"It's not," I remember hearing Mom say. "They did nothing wrong. They didn't have so much as a parking ticket!"

But Mom had to make the arrangements. People had found out, you see. They could then do whatever they liked to those poor souls, and Mom was livid. They had done nothing wrong.

It wasn't that they were wrong for being gay. It was what the world did to them, could do to them - that was what Mom objected to the most, and it was what she guarded us from as much as she could.

Don't marry outside your race. Are you having sex with that boy? No? Are you gay? No?

It wasn't what I was doing. It was what the world would do to me when it found out - if I was something the world objected to. Mom knew.

Mom had known the value of keeping your true self hidden. There was safety there. You got a lot for passing - take you pick what, in her day it was everything from marital status on down.

Today, we tell. We express our genders, we come out, we take pride - use whatever language you want. We are visible and we let those freak flags fly loud and proud and I couldn't be happier to see it. When has any of us been less than perfect, less that totally in line with the CW of the day? Wear those colors that clash, mismatch the shoes, skirts or pants - who cares? Love as you will, as you can, deeply and fully and who among us can say no? It's wonderful, and wild and amazing. Also - no threat to anyone. No danger whatsoever.

But we haven't come that far when the world can still do what it wants to those it doesn't accept. It only takes one guy, when they can get a weapon that makes them lethal far out of ratio to the population they live in.

This is what Mom feared for us. Homosexuality, race, ethnicity, religious belief - none of it - was either right or wrong - it was what the world would do to us. Being a different race. A different faith.

Somewhere in the world, there's someone who will do awful things because. Just, because. They found out.

(God just doesn't do enough for these guys - God doesn't zot people, after all. If there was ever proof that God loved unconditionally, it was in the face of doing absolutely nothing when we hate each other so vehemently, we're willing to kill over it. God doesn't take sides, but remains when we come to our senses, in my honest opinion. Those folks that have a wind-up God they point at other people when they need a reason - I don't get it.)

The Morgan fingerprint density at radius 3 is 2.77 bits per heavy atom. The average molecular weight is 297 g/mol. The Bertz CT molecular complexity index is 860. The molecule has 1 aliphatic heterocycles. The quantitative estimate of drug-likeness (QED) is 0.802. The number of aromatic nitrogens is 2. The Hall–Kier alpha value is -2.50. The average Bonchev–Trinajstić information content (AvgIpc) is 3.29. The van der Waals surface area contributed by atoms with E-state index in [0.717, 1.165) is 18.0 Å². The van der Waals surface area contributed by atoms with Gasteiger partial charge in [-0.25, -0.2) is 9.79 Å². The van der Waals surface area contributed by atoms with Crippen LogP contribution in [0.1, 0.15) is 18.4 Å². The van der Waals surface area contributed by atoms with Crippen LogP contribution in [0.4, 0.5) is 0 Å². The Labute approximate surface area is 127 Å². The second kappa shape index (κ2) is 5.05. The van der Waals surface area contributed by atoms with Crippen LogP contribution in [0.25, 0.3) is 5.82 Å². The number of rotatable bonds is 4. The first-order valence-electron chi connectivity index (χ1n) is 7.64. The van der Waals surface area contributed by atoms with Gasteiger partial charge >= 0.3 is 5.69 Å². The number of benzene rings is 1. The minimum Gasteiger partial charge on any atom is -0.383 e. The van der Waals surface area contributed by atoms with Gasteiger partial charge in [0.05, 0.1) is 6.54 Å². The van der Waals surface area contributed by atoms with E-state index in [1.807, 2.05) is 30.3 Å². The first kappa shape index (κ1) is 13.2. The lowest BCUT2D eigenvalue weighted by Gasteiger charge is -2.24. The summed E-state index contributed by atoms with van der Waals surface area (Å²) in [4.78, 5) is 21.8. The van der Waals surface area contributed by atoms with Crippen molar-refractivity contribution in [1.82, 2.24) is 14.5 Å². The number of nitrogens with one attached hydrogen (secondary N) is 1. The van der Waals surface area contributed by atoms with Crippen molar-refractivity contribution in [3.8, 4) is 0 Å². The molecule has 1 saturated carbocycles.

God won't end Them - well, then. Go get a weapon and do it yourself.

This is where the work needs to go - not in the tolerances, the acceptances, the coming outs and demonstrations. We need to go after the world that does things to people it can't accept existing. They are coming in ones, these days. Handfuls. Maybe.

You out them. And you call them wrong.

The world that would eliminate those it disagreed with for existing hasn't gotten the same attention, and now it has to.

People are different. Tell. It's wrong to fear the world. It's an incredible place, and we get so much more out of it when we rejoice in its diversity. Find those singular people who hate, and out them. It's right to live and let live, and it is wrong to deny people that right. And tell - by the way. Tell, with no fear. We will have come a long way beyond my mother's day when that happens.

And that's what I remember.

For the record, I'm not qualified to speak to race, being as very, very White as I am. You want to speak to race, speak to a person of color and listen up. I can speak to knowing that only when you can pass, you can be safe and that shit's gotta end. End the idea that if you don't like it, it has to go instead of your fool notions about it. So there. Nyah.